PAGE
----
Healthcare Mergers Explode In the First Half of 2014, With Trend to Continue Strong 

After a slow year in 2013, healthcare mergers and acquisitions are going gangbusters in 2014. As healthcare providers and pharmaceutical companies try to keep pace in a competitive sector by restraining costs and providing innovative care, deal-making is poised to continue unabated throughout 2014. 

Thus far in 2014, the growth in the value of healthcare related transactions has been exponential. During 2014’s Q2, ModernHealthcare reported that global healthcare mergers held a total value of $233.2 billion, nearly five times the value of Q1 ($48.9 billion). That represents a nearly 377% increase, an indication of the potential for this giant and ever-growing sector. 

The main driving forces behind the mergers are largely situational. A recovering economy gives companies confidence to pursue growth and consolidation. The solidification of the Affordable Care Act in the US, also known as “Obamacare”, has forced all players from hospitals to care providers to pharmaceutical companies to better integrate services. It has also resulted in lower reimbursement rates, causing many in the sector to look at ways to reduce operating costs as well. 

Healthcare providers are also adopting new technology at an unprecedented rate, and industry insiders expect companies to join forces to share expertise as well as cutting-edge equipment and facilities. 

In the US, during the first two quarters of 2014, the healthcare information technology sector alone, consisting of IT vendors who work with healthcare providers, payers and pharmaceutical companies, saw an 18 percent uptick in volume of total deals when compared with the final two quarters of 2013, according to a Berkery Noyes report. Over that same time span, total M&A deal value increased 53 percent, from $3.7 billion to $5.5 billion. 

The growth is not limited to existing companies joining forces — in fact just the opposite. Outside venture capital investment into the sector reached a record $1.8 billion in Q2 of 2014, and the $2.6 billion raised in funding thus far in 2014 already tops the $2.2 billion raised in the entirety of 2013. Ten funding deals exceeded $50 million each. 

The world is also growing older. People aged 60 and over represent the fastest-growing population sector. This sector needs medical services, housing and long-term care more than any other, and investors, real estate companies and the healthcare sector are reacting accordingly. 

Senior housing — assisted living facilities, nursing homes and hospice care centers — have seen just as much consolidation as any industry in the senior care sphere. On July 31, for example, Brookdale Senior Living and Emeritus Senior Living Corp. finalized a $2.8 billion merger. The resulting company will dominate the senior living market, with 1,100 communities across 46 states that will cover nearly 80 percent of the US population.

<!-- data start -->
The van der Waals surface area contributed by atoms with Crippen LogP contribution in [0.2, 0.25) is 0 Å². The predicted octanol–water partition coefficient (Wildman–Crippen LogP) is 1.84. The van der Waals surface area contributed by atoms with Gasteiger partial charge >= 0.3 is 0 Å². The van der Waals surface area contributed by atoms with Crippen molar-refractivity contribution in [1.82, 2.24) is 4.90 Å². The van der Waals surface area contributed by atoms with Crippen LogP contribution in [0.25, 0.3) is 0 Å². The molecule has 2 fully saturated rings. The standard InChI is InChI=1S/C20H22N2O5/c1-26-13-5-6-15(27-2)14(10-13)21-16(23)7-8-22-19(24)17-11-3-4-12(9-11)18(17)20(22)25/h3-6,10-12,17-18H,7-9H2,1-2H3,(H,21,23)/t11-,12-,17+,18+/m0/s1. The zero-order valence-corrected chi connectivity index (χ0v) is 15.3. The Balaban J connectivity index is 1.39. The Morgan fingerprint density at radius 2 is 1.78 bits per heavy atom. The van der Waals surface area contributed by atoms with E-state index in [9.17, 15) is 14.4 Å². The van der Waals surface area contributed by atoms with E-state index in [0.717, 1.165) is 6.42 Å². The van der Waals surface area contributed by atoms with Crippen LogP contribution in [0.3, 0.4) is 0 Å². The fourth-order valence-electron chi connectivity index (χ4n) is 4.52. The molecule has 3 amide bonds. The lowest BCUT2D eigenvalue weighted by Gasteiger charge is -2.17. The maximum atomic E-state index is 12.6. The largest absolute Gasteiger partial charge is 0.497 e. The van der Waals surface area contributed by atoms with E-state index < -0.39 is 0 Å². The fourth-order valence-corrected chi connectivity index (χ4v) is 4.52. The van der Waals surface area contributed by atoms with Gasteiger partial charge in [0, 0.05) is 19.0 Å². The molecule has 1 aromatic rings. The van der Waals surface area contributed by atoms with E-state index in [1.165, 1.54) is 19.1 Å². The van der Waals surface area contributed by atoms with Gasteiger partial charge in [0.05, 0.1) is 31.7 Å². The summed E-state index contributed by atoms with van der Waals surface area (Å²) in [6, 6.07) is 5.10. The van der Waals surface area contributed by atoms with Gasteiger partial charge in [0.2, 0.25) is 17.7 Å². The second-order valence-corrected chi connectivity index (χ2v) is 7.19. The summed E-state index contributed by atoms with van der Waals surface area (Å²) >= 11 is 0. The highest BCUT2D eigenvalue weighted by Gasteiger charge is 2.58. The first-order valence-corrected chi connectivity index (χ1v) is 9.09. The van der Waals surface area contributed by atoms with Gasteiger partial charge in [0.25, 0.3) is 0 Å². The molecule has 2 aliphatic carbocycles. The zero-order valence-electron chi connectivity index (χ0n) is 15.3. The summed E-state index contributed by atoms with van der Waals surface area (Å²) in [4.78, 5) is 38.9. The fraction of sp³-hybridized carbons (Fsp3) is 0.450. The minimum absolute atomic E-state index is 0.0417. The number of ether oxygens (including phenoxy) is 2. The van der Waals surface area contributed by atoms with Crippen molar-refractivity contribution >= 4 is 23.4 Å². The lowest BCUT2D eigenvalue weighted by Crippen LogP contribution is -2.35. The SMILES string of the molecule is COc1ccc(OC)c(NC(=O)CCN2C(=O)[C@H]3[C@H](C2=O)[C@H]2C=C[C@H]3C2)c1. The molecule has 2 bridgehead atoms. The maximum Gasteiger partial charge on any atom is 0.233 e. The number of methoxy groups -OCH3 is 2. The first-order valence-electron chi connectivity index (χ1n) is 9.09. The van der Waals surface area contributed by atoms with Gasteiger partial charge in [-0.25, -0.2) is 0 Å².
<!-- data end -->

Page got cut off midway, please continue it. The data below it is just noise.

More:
“We are at a transformational point in the history of the company,” Brookdale CEO Andy Smith said in a press release. “With this merger, we will improve our ability to deliver the best, high quality solutions for the growing demographic of aging seniors and their families.” 

NorthStar Realty Finance Corp. has also announced itself in 2014 with two blockbuster deals. The first was the$1.05 billion purchase of a group of senior living facilities which form part of a bigger portfolio of healthcare real estate assets owned by Safanad Limited, a global principal investment firms based out of New York and Dubai, and its partner Formation Capital, specialists in senior housing and care, post acute and health care real estate investments.

Speaking at the time of the sale, Safanad’s CEO, Kamal Bahamdan, who has earned himself the reputation of a man who knows how to navigate in complex environments, said: “While this partial exit realizes our expected return, it is also a validation of our senior care investment strategy. Consistent with this strategy, we will continue to actively explore further investment opportunities within this sector, while we maximize the value of the remaining assets.” True to his word, Bahamdan’s Safanad and Formation announced another deal in July, a $150 million acquisition of a 14-unit senior nursing portfolio in the US, with more expected.

The second significant, recent transaction for NorthStar saw the company splash more cash in August with a $3.4 billion acquisition of Griffin-American Healthcare REIT II. The latter company’s medical office buildings and senior facilities in the US and UK will help NorthStar further diversify its healthcare real estate portfolio. 

Said Jay Flaherty, NorthStar’s director of healthcare real estate: “With the addition of the high-quality Griffin-American assets, NorthStar Realty’s healthcare real estate portfolio is positioned to be a leading healthcare real estate platform with a strong mix of diversified assets, attractive contractual lease bumps and formidable EBITDAR coverage.”
These mergers and acquisitions are just a few examples of the rampant growth throughout the healthcare sector. As global healthcare reforms continue and the population grows older, investment into the sector and industry consolidation shows no signs of slowing. 

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